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In the unwrap UVW tool, Stitch is used to weld instances, by that I mean the uvs of vertices that are actually welded in the 3d polygon, while weld is used for welding the uvs of any vertices even if they are not welded together in the 3d polygon. Now the question is why would you want to use weld there at all? Does anyone know in what situation you would want to weld the Uvs of an object despite that they are not welded on the object itself? I think there is something I may be missing here.
No. You wouldn't want to weld UV coordinates(UV vertices) together that don't belong together. (UV coordinate in the forehead to a UV coordinate in the forearm) It just wouldn't make any sense. The major difference between Welding and Stitching is that they create the same result but they do it differently. Stitching is kind of like a "Smart Weld Tool". Don't worry, you're on the right track. Hopefully this helps your concern. If anyone else has a comment, please chime in.
-- Did you have this question while watching the UV Mapping Workflows in 3ds Max 2012 course? I'm just curious.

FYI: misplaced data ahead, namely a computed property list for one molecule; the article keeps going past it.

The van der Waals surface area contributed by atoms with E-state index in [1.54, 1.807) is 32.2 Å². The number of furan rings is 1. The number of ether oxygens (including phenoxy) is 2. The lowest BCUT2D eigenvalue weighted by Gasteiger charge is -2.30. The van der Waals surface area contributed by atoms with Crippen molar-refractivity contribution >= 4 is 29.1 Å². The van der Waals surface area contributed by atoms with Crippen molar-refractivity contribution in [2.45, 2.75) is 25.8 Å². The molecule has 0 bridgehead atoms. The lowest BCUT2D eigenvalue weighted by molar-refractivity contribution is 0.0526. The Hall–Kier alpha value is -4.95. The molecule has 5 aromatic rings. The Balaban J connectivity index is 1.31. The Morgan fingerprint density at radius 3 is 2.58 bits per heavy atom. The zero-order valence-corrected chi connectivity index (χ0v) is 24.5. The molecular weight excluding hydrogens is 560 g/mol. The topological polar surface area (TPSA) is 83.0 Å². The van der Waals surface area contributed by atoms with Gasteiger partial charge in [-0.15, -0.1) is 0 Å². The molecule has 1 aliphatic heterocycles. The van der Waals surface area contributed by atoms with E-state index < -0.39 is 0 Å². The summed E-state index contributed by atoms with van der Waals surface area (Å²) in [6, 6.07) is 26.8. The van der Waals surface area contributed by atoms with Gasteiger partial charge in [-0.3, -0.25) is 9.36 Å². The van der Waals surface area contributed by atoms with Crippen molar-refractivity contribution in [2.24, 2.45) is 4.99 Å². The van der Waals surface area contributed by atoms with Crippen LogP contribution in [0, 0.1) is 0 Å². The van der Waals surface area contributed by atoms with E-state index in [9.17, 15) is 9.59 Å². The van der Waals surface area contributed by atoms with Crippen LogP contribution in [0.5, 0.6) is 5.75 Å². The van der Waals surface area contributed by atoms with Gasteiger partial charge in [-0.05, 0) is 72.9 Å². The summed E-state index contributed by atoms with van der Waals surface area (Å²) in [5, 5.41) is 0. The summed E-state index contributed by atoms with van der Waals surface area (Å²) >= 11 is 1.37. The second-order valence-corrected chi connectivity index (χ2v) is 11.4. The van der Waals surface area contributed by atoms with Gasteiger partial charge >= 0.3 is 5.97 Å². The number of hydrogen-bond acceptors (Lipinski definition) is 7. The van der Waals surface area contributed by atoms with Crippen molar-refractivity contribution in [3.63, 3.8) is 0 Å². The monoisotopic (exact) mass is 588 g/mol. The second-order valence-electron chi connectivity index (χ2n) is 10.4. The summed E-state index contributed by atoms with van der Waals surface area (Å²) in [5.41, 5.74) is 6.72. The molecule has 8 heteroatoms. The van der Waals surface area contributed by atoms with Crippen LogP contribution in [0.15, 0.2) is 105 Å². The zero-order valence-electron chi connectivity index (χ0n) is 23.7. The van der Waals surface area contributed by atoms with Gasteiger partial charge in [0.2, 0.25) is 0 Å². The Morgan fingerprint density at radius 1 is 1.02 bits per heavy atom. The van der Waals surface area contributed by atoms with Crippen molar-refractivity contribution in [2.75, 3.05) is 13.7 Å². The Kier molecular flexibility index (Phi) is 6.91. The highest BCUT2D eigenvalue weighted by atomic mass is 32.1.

@JoshuaK Thanks for the reply! I actually just recently watched the UV Mapping Workflow course for Max 2012; this was to refresh my memory on how to UVW map in 3dsmax as its been a long time I did that in max. However i had this question when working on the uv mapping of a landscape model I am working on. I was looking for a faster way to stitch uv vertices. I couldn't just select all vertices or segments that belong together and stitch them at once, and even if I did that it would only stitch one at a time, so I tried the weld tool thinking that might do the trick, but soon found out that it was meant for a different purpose. I did a research on it and realise its use. And after that I couldn't help wonder why the tool existed at all in the uv editor interface of the unwrap uvw mapping modifier.